Students thoughts on superstition

Knocking on wood may seem like a silly thing to do to prevent bad luck, but in some instances, puzzling measures to avoid unpleasant circumstances are performed by even those who claim to not be superstitious.

Sometimes strange events occur that cannot be explained, and often students blame those occurrences on the supernatural or paranormal. And in many instances, a person who does not even believe in such things can be found participating in some of the rituals.

One instance of this is the common interest many have in their zodiac signs. Often, students find themselves on the internet, checking what their future holds based on what their horoscopes say. Many of those students don’t necessarily believe in what their horoscope tells about what their future holds, but devote some amount of time to checking what has been written for their sign of the zodiac.

“I don’t believe in them,” junior Rance Rumbaugh said. “But it’s cool to see what they have to say about me.”

Some simply find reading horoscopes to be a fun way to cure boredom.

“I read my horoscope when I’m bored,” sophomore Kaylee Brin said. “Some of it is actually really accurate.”

While the similarities found between one’s life and what the stars say can sometimes appear to be very real, some only believe what horoscopes say to a certain point.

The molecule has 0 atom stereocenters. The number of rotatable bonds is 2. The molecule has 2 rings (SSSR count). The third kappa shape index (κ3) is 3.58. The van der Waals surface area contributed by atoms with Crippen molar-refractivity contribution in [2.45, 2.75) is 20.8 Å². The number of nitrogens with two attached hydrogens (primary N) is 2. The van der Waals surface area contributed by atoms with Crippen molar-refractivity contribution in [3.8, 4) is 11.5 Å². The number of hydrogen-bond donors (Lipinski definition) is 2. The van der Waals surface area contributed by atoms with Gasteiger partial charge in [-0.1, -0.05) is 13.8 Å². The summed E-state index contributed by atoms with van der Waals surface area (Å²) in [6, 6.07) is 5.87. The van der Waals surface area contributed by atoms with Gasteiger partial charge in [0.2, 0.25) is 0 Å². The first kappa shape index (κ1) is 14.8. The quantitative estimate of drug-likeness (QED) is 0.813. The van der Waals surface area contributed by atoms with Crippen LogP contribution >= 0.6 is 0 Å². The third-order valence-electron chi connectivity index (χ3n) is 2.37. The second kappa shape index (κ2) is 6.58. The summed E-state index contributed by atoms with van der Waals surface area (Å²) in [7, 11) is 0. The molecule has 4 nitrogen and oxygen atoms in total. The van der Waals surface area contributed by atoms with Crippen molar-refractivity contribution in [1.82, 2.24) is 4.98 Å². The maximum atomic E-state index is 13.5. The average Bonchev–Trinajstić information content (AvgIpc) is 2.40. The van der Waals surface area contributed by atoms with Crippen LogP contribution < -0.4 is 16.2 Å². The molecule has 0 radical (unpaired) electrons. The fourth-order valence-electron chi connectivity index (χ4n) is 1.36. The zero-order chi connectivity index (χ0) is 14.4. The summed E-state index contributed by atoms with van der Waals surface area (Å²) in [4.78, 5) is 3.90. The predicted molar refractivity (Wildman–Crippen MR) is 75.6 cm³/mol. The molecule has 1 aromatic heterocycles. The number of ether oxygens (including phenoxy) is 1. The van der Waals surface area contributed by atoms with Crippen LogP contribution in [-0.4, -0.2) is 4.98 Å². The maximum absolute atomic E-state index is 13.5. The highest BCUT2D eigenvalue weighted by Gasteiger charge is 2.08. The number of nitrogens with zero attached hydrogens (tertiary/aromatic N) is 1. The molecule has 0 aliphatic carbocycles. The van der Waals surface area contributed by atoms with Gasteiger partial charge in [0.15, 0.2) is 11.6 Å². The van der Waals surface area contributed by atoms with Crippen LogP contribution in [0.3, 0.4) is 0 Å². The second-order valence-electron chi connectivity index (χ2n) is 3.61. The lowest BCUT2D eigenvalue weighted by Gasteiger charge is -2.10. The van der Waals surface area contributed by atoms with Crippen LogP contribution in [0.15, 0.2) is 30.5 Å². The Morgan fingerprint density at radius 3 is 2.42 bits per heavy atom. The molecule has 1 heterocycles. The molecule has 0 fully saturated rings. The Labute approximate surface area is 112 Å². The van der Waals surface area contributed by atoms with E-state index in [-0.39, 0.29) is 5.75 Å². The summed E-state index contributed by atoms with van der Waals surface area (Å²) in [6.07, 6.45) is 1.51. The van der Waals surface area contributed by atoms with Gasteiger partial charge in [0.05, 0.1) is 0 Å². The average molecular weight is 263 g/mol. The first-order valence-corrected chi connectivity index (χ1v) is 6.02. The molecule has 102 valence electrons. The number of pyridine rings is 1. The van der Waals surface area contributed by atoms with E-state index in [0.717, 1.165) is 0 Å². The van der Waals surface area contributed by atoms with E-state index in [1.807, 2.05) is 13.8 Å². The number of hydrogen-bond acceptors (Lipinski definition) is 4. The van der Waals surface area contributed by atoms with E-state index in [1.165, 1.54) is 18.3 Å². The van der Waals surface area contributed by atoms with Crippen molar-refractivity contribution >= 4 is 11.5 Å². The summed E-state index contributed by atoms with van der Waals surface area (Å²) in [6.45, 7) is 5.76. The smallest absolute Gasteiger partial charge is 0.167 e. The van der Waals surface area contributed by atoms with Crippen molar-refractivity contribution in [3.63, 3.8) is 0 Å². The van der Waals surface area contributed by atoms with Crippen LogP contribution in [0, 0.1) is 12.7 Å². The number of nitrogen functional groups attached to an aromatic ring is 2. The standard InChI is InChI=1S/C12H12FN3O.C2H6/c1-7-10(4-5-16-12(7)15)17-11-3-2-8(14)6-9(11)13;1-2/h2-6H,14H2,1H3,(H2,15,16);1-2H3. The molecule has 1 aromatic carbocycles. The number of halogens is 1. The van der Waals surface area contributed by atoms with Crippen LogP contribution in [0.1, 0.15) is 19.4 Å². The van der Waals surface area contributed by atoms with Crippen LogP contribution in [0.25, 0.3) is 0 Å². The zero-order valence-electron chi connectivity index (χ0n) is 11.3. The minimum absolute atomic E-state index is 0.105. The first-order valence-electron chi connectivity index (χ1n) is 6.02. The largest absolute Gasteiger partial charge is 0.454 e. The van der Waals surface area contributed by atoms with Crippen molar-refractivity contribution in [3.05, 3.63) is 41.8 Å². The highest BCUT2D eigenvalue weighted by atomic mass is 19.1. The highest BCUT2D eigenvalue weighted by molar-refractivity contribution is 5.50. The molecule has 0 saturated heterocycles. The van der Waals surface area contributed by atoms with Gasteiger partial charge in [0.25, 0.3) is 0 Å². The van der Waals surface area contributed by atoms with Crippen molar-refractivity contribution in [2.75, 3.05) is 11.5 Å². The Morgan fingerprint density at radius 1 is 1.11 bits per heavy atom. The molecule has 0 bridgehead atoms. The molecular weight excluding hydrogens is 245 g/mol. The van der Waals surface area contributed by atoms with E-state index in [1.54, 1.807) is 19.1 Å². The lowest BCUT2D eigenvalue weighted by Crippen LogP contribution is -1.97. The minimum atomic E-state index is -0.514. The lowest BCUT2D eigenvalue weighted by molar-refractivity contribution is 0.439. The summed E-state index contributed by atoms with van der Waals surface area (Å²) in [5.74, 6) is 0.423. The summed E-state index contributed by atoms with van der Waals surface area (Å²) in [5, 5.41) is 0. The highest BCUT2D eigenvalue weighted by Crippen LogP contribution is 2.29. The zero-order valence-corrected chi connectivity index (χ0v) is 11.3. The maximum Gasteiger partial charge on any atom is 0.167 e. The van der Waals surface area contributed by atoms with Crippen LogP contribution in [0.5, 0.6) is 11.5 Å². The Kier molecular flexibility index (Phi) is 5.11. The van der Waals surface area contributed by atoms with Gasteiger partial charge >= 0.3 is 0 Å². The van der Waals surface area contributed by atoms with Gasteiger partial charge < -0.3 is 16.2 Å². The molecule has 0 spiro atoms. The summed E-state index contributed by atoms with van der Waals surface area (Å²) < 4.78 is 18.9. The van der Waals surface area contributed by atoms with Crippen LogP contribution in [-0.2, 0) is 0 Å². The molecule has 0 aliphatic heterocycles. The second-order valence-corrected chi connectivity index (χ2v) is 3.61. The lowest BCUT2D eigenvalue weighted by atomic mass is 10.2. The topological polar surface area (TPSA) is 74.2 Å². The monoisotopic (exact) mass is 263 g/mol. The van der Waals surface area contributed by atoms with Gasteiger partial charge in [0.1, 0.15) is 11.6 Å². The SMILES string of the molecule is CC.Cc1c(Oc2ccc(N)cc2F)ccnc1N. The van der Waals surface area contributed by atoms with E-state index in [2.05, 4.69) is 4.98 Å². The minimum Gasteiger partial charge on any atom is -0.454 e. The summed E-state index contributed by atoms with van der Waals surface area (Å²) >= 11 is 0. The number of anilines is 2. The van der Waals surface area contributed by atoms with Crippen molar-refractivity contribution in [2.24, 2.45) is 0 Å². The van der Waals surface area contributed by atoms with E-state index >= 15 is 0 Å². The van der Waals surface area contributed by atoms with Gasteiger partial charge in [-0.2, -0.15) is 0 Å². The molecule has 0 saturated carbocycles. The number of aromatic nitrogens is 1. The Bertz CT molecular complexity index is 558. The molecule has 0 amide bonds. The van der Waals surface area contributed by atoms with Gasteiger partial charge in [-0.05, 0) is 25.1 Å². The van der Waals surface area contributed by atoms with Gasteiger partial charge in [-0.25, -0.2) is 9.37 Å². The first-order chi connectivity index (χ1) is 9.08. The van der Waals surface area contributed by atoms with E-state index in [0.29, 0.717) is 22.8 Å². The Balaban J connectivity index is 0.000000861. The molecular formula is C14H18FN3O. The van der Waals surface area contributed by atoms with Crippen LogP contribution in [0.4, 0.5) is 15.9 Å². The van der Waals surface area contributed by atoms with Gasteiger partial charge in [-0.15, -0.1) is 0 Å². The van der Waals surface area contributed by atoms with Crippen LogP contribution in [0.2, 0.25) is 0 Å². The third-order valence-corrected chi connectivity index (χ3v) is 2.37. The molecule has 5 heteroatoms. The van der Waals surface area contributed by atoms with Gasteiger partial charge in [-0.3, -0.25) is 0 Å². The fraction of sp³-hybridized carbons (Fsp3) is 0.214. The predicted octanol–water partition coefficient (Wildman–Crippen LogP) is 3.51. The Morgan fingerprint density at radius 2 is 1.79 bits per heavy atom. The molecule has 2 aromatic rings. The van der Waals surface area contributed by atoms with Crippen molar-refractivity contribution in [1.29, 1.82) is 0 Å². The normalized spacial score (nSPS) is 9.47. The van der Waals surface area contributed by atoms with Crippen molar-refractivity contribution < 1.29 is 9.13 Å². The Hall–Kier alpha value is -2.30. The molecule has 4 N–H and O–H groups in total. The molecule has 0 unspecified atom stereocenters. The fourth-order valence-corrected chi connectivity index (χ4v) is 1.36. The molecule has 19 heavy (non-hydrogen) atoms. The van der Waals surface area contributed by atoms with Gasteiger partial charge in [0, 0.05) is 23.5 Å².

“I believe in them to an extent,” sophomore Jacey Schaffer said. “I only read them when I’m in the mood anyway.”

Some students just think horoscopes and astrological signs to be completely bogus and don’t even bother to read them.

Perhaps instead of full-on believing in the supernatural, students participate in rituals such as straying away from the cracks on the sidewalk or being ultra-careful around mirrors to avoid a dreaded seven years of bad luck, just to clear the mind.

Psychological research has been performed at the University of Chicago on superstitious rituals and the mind. Jane Risen, an associate professor of behavioral studies at the University of Chicago, found that one’s beliefs are influenced by physical movements or actions so therefore, taking actions to ward off bad luck is more of a psychological mind-clearing activity rather than a true belief in the supernatural.

According to Risen, Superstitious actions may help relieve something that is weighing on one’s mind, but it is purely psychological and not magical.

“When people do that I think that it’s just for fun,” junior Morgan Matthews said.